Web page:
Hartley Lachter, associate professor of religion studies and Philip and Muriel Berman Chair in Jewish Studies, is an expert in the study of Kabbalah, or Jewish mystical literature. His most recent work examines medieval Kabbalah on the Iberian Peninsula, focusing in particular on the Spanish region of Castile during the late 13th and early 14th centuries, which was an unusually creative moment in the history of Jewish mysticism. The author of Kabbalistic Revolution: Reimagining Judaism in Medieval Spain, Lachter examines this rapid spread of Kabbalah in Spain and considers how the development of this new form of Jewish literature was connected to Jewish-Christian polemics and the conditions of Jewish life in medieval Europe.
“If we pay close attention to the strategies that were at play in Kabbalistic literature that helped Jews rethink the meaning of Judaism and Jewish identity, then we’ll understand something really important about Jewish history,” says Lachter, who is also director of Lehigh’s Berman Center for Jewish Studies.
Lachter argues that the development of Kabbalah in Europe allowed Jews to reimagine their identity, enabling them to regard themselves as powerful, despite their lack of political agency. In the Kabbalistic system, Jewish religious practice is a potent force that literally holds the fabric of the universe together. This conception of Jewish power was appealing to many medieval Jews, Lachter notes. While the era’s Christian preachers claimed that Jews were blind to the true meaning of scripture and had been abandoned by God, Kabbalists countered that Jews possessed a uniquely privileged relationship with God. Kabbalah envisioned this marginalized group at the center of the universe.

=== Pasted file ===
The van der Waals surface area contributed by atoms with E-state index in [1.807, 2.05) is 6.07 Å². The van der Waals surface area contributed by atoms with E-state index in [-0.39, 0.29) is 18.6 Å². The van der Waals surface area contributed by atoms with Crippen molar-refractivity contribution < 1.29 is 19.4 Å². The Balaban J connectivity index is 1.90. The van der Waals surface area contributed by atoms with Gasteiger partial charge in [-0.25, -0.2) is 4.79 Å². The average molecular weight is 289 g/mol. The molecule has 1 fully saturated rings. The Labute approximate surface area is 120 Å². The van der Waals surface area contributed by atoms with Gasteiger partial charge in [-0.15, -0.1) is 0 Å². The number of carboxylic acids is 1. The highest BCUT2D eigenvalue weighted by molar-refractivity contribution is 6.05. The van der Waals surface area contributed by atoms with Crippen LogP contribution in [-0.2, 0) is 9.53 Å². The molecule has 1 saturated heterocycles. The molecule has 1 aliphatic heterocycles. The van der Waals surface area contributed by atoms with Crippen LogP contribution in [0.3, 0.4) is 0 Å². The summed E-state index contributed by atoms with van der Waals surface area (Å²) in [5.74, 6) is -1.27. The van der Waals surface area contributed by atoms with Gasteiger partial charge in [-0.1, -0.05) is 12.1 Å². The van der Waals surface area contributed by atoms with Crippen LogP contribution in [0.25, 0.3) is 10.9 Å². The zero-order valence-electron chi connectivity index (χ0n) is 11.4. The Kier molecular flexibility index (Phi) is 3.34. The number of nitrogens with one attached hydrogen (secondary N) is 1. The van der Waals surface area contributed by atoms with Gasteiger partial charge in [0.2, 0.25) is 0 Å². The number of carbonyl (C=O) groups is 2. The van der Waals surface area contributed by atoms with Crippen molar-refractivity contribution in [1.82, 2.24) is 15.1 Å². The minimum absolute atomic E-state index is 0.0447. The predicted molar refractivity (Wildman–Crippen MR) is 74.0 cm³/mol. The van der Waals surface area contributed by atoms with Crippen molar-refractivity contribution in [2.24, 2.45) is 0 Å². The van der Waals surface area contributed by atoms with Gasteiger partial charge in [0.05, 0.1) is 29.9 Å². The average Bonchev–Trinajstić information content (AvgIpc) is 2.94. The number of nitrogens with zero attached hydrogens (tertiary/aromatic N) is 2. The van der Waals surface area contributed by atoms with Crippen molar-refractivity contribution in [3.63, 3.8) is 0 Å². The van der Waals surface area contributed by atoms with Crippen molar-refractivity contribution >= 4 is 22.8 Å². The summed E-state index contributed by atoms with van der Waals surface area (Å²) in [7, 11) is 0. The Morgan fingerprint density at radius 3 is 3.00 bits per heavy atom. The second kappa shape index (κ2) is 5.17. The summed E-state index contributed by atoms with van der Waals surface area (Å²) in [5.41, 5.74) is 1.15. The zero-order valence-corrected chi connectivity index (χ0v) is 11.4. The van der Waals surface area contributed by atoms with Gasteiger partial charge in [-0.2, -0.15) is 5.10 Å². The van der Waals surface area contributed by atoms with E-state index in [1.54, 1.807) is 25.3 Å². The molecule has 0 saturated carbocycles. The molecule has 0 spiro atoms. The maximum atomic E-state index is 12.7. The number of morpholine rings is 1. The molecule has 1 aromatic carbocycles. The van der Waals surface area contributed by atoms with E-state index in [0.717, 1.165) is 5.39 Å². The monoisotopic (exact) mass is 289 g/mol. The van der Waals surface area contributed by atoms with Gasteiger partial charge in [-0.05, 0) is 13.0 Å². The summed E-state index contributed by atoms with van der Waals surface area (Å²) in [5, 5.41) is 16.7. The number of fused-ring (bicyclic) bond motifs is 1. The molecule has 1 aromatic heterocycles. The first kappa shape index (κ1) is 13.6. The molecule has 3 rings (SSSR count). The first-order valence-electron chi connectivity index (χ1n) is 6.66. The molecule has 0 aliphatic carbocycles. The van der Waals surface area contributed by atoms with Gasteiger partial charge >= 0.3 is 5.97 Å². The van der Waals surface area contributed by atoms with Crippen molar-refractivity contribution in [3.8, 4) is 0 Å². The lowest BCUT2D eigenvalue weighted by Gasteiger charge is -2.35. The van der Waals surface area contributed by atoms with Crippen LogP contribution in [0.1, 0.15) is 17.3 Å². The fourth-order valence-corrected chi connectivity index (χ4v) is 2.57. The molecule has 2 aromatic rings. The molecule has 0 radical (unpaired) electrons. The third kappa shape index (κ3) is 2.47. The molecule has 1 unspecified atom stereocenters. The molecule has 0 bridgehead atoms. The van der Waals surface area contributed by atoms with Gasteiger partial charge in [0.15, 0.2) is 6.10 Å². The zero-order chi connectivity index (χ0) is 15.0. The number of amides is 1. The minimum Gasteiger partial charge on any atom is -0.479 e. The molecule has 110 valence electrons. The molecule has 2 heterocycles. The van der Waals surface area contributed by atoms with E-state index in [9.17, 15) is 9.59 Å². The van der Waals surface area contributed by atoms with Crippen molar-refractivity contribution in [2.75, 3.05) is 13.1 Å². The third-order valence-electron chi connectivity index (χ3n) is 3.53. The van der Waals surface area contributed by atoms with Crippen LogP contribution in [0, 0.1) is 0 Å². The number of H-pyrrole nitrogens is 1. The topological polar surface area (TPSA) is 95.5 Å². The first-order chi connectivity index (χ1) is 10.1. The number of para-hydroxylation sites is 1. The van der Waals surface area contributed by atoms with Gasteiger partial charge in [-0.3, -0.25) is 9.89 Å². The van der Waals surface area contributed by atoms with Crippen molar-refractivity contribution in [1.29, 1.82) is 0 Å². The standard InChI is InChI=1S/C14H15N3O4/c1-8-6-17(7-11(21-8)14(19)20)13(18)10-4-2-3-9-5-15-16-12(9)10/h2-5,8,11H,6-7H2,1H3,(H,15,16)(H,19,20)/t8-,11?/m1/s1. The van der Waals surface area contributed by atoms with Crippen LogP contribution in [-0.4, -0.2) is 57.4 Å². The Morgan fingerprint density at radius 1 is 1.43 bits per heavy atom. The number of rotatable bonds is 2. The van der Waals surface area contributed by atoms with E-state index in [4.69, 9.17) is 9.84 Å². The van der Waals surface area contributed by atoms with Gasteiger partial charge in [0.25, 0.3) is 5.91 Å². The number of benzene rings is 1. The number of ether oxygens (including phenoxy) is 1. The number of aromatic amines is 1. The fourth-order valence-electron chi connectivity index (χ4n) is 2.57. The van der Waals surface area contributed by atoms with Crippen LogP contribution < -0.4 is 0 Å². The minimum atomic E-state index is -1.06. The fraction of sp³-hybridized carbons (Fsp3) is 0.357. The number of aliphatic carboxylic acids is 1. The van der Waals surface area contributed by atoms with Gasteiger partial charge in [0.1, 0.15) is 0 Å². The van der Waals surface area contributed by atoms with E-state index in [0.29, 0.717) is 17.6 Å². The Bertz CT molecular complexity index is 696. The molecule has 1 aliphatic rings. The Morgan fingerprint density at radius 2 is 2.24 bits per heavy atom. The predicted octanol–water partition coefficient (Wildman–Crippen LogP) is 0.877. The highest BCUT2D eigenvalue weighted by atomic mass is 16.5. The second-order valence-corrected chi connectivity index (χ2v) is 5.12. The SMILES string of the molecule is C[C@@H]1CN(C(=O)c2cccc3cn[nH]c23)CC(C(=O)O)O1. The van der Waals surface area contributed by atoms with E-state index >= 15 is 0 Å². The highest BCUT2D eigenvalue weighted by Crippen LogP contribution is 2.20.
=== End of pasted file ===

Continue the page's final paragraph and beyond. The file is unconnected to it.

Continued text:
“Kabbalah argued that Jewish religious practice influences the divine world, that Jews maintain divine unity and, in the process, maintain the being of the cosmos itself. In the Kabbalistic worldview, Jews are secret heroes, who by practicing Jewish law in these subordinate communities are actually the ones who sustain the universe. It was a very bold presentation of Judaism that transformed how many Jews understood themselves.”